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Chronological systems in Roman – Byzantine Palestine and Arabia: the evidence of the dated Greek inscriptions
By Yiannis E. Meimaris, in collaboration with K. Kritikaou and P. Bougia
Research Center for Greek and Roman Antiquity, 1992
Introduction: The study of the Greek inscriptions from Roman-Byzantine Palestine and Arabia and any attempt to set them against proper historical background is facilitated by the dates given in the inscriptions themselves. The present work focuses on the chronological formulae inserted in the epigraphical texts in order to provide these dates. Only texts in which absolute dates appear have been examined here.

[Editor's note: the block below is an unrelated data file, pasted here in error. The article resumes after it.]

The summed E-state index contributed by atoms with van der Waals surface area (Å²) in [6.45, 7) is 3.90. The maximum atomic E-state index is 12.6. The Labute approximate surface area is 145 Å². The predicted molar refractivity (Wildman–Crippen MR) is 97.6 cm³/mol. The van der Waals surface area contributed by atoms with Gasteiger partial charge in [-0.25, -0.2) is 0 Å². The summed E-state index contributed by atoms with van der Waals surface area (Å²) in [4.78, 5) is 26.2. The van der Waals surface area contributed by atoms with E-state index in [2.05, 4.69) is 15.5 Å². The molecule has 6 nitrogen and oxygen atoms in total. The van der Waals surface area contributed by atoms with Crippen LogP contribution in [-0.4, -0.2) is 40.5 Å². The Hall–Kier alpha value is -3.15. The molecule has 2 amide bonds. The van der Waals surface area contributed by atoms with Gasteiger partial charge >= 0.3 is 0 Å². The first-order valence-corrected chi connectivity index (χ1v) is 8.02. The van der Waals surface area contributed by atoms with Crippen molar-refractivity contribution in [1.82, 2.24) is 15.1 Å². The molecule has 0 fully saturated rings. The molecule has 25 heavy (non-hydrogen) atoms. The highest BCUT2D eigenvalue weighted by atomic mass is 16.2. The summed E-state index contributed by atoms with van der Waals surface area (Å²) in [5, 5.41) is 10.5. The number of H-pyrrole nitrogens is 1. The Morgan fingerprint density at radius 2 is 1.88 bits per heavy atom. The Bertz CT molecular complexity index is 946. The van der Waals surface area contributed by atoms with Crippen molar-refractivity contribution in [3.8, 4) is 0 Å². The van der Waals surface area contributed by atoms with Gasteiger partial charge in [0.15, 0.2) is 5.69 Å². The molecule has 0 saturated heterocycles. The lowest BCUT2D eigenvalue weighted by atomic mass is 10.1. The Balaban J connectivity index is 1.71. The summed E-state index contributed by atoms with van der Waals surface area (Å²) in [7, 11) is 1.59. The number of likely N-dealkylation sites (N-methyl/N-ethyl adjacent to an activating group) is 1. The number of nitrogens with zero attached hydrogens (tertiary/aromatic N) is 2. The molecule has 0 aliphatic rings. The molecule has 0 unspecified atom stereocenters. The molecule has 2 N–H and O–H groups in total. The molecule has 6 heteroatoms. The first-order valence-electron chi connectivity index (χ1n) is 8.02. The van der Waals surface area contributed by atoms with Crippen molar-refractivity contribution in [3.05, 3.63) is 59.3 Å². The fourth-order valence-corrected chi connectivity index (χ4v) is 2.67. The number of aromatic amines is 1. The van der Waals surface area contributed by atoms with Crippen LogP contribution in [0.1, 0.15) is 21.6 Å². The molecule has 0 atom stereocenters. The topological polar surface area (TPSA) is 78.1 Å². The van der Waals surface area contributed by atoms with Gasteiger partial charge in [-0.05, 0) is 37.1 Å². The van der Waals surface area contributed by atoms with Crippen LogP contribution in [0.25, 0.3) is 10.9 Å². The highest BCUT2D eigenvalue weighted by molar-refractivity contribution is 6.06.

Because of the variety of dating modes contemporaneously employed in Palestine and Arabia during the first eight Christian centuries, the identification of the underlying reckoning system is an arduous task. Moreover, although the basic chronological unit is the solar year, two additional factors complicate the conversion of an epigraphical date into its Julian equivalent: a) the exact departure point of the era within the given year (epoch) and b) the character of the calendar in use, i.e. its beginning and the duration of its months. In any case, the converted dates must be rendered according to the Julian year, for this was the legitimate year from 46 BC until AD 1582.